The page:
They probably think that we the ignorant public have no idea what it is to be happy, but my ignorant mind tells me that happiness is in the little moments like laughing over some forgotten infectious joke with a friend, an afternoon spent talking when you find yourself staring into the depths of your companion’s soul, a particular look from a familiar stranger a bus stop, or holding hands with (or even talking to) your first crush. Happiness is not some sort of renunciation of humanity - and being a perfect person, it is the most human of things - it is an emotion that is a symbol of all that we live for on this planet.  
From: www.quoteeveryday.com

           Happiness isn’t a state of mind, it cannot be captured. It is just a feeling, an ephemeral moment of realization and connection. Far from being the stepping stone to demi-God status, being happy is really the feeling of realizing that you are a loving and loved human. 

Monday, January 12, 2015

The Utopia Theory

             Sometimes I wonder at animals, especially the peaceful-grazing-on-the-meadow-ones; is life awful for them? Or are they unaware of their own boredom because they have witnessed nothing else?
       Isn’t the human idea of utopia something like this uneventful existence - world peace, and no justice to fight for because we have it already. What would life be if we were all satisfied? Like a herd of cows in a quiet, flowering valley?
                 Utopia means perfection, which means that there is no need, or even chance, for change. A utopian society would be one where we would all know that we are living in the closest thing to paradise on Earth; it would be a society where we wouldn’t have ambitions or secret desires or dreams. Actually an unchanging, satisfying utopia sounds a lot like dystopia…
              Reaching a society of justice and fate sounds hard enough, but imagining sustaining it. The world would be so scared of backsliding into the terrors of war and injustice that it would stand frozen so as to not fall off the narrow platform of utopia. It would a world that is stuck in a perfect condition - a beautiful, flowering meadow if you will. But what is a flowering meadow to one generation may the fires of hell to the next. Imagine the children of a society that has fought its way to the pinnacle of perfection - a peaceful world; imagine how they will feel in a society that has taught them that there is nothing better than what they now see, and nothing to do other than their meaningless (at least to them) jobs that will help maintain a perfection that they do not understand. Imagine these children in their yearning for change, and their failure to encounter it. They will feel like birds caught in cages, fish trapped in blocks of ice. To them, the utopia of their parents’ is a meaningless machine that they must keep running without understanding its significance; to them, their parents’ utopia is their prison, their dystopia.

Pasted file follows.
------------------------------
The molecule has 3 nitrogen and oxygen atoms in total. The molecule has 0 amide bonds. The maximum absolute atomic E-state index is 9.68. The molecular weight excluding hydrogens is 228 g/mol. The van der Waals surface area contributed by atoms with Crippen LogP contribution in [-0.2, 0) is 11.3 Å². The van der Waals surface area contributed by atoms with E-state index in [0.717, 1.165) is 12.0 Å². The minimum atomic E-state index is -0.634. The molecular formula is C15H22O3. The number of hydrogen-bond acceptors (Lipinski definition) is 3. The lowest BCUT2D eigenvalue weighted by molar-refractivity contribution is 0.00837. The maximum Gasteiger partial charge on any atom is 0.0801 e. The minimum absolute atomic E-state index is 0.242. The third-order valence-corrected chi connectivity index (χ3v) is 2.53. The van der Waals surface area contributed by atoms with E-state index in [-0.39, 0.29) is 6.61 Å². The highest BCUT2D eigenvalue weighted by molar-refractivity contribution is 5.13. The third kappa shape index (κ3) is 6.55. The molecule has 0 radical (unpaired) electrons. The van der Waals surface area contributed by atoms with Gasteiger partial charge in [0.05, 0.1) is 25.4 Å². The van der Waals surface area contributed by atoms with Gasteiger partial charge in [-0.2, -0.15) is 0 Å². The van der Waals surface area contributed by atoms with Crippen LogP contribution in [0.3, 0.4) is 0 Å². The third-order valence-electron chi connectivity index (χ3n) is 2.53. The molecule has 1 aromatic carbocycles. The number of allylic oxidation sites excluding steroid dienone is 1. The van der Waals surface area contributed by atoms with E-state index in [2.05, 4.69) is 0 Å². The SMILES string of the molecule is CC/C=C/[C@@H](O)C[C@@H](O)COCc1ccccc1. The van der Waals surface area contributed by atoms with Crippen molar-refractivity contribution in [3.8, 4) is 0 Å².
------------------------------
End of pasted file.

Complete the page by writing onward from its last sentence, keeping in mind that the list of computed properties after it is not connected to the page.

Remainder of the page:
It's only beautiful for a while
(Source: deviantart.com)
       Would you want to stay in a quiet valley, skipping among the daisies (and dandelions), having everything you need, if that is the only place you can ever be? Would you want to be imprisoned in a perfection that you cannot understand?

Maybe a sustained utopia will end up being dystopia.

Tuesday, January 6, 2015

To be Invisible

I’ve been waiting for this moment for years, and it has finally arrived...
I’m finally taking a class where we get to read Plato’s Republic!!! It was a moment of accomplishment for me when I spied it on my Philosophy book list, but things have gone downhill since.
I don’t really think I much agree with Plato, but the question of the ring of invisibility did intrigued me.  

There are times when I feel like I’ve melted into a puddle of self-pity, inviting others to step on me. There are times when I wish those judging eyes wouldn’t watch me so. There are times when a ring of invisibility is just what I need.
And it is during these times that I quietly slip on the battered ring which resides in my pocket, and disappear.
I sit close and stare at the bird in the midst of his carefree dance, feeling simultaneously intrusive and harmless. His plumage is of colors unseen, and his movements are of a fluidity us worrying humans will never feel. Here, in the loud but peaceful floor of the Amazon rainforest, I am glad that I can see him, but he can’t see me.
To visit places unseen, and to travel alone and unknown.
Then I’m in the narrow gaps between the strangers in the nameless, lifeless crowd of commuters on a Monday morning. I watch them: each wrapped in their own little bubble and worrying over their own worries, but also painfully aware of the hundreds around them. I see their insecurities through their transparent walls, and look away. The feeling of another pair of eyes, even invisible ones, must only hurt them more.
I return to sit under a tree in a suburban park - nature dotted with humans in their weekend-selves. Through my back, I feel the throbbing life of the tree behind me, and I sit unmoving for fear of losing this connection. I laugh aloud in my head when I think of what a sight I would have been if people could see me.
I listen to my footsteps echo at the local mall, imagining the many feet that must have returned again and again to these floors in the daylight- searching for something that cannot be bought.

When I finally pull the ring off, it is in fear of going silent. Invisibility is a freedom from society and all its restraints, but while it sets your body free, it locks your voice in a cage. Visibility is the high price we pay to have a noticeable opinion.
So while my flights of fancy with the Ring of Invisibility are perfect in every way, they are impermanent because I wouldn’t give up my voice and opinion for anything.

Tell me what you would do if you found the Ring of Invisibility :)